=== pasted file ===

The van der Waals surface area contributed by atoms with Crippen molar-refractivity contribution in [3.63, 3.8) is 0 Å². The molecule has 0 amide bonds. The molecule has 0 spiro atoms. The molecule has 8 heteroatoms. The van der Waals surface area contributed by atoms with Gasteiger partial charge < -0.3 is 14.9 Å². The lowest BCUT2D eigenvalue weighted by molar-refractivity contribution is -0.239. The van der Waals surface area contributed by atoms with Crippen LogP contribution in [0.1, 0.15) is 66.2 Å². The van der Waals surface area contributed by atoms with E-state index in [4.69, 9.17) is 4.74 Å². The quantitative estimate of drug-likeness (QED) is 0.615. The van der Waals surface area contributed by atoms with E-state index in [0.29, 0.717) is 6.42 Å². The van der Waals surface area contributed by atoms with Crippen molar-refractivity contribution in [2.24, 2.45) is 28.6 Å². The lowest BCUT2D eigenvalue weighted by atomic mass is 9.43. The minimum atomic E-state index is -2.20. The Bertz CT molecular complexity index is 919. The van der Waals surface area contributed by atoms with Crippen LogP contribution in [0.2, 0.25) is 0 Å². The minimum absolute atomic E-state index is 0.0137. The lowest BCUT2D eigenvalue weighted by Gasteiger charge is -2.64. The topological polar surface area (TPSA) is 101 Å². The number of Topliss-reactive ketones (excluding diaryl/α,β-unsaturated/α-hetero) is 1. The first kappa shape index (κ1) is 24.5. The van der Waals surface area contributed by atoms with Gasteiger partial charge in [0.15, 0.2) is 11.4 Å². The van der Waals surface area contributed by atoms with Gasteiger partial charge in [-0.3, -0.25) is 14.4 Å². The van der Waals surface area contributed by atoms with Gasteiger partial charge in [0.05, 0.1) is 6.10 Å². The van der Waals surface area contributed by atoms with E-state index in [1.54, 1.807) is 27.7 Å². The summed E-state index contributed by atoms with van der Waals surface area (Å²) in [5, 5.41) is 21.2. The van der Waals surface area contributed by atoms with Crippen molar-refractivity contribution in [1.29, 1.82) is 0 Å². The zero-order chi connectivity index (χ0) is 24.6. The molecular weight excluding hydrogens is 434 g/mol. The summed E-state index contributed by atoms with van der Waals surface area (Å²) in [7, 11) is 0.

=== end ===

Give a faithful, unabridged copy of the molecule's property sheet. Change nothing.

The van der Waals surface area contributed by atoms with Crippen molar-refractivity contribution in [3.63, 3.8) is 0 Å². The molecule has 0 amide bonds. The molecule has 0 spiro atoms. The molecule has 8 heteroatoms. The van der Waals surface area contributed by atoms with Gasteiger partial charge < -0.3 is 14.9 Å². The lowest BCUT2D eigenvalue weighted by molar-refractivity contribution is -0.239. The van der Waals surface area contributed by atoms with Crippen LogP contribution in [0.1, 0.15) is 66.2 Å². The van der Waals surface area contributed by atoms with E-state index in [4.69, 9.17) is 4.74 Å². The quantitative estimate of drug-likeness (QED) is 0.615. The van der Waals surface area contributed by atoms with E-state index in [0.29, 0.717) is 6.42 Å². The van der Waals surface area contributed by atoms with Crippen molar-refractivity contribution in [2.24, 2.45) is 28.6 Å². The lowest BCUT2D eigenvalue weighted by atomic mass is 9.43. The minimum atomic E-state index is -2.20. The Bertz CT molecular complexity index is 919. The van der Waals surface area contributed by atoms with Crippen LogP contribution in [0.2, 0.25) is 0 Å². The minimum absolute atomic E-state index is 0.0137. The lowest BCUT2D eigenvalue weighted by Gasteiger charge is -2.64. The topological polar surface area (TPSA) is 101 Å². The number of Topliss-reactive ketones (excluding diaryl/α,β-unsaturated/α-hetero) is 1. The first kappa shape index (κ1) is 24.5. The van der Waals surface area contributed by atoms with Gasteiger partial charge in [0.15, 0.2) is 11.4 Å². The van der Waals surface area contributed by atoms with Gasteiger partial charge in [-0.3, -0.25) is 14.4 Å². The van der Waals surface area contributed by atoms with Gasteiger partial charge in [0.05, 0.1) is 6.10 Å². The van der Waals surface area contributed by atoms with E-state index in [1.54, 1.807) is 27.7 Å². The summed E-state index contributed by atoms with van der Waals surface area (Å²) in [5, 5.41) is 21.2. The van der Waals surface area contributed by atoms with Crippen molar-refractivity contribution in [1.29, 1.82) is 0 Å². The zero-order chi connectivity index (χ0) is 24.6. The molecular weight excluding hydrogens is 434 g/mol. The summed E-state index contributed by atoms with van der Waals surface area (Å²) in [7, 11) is 0.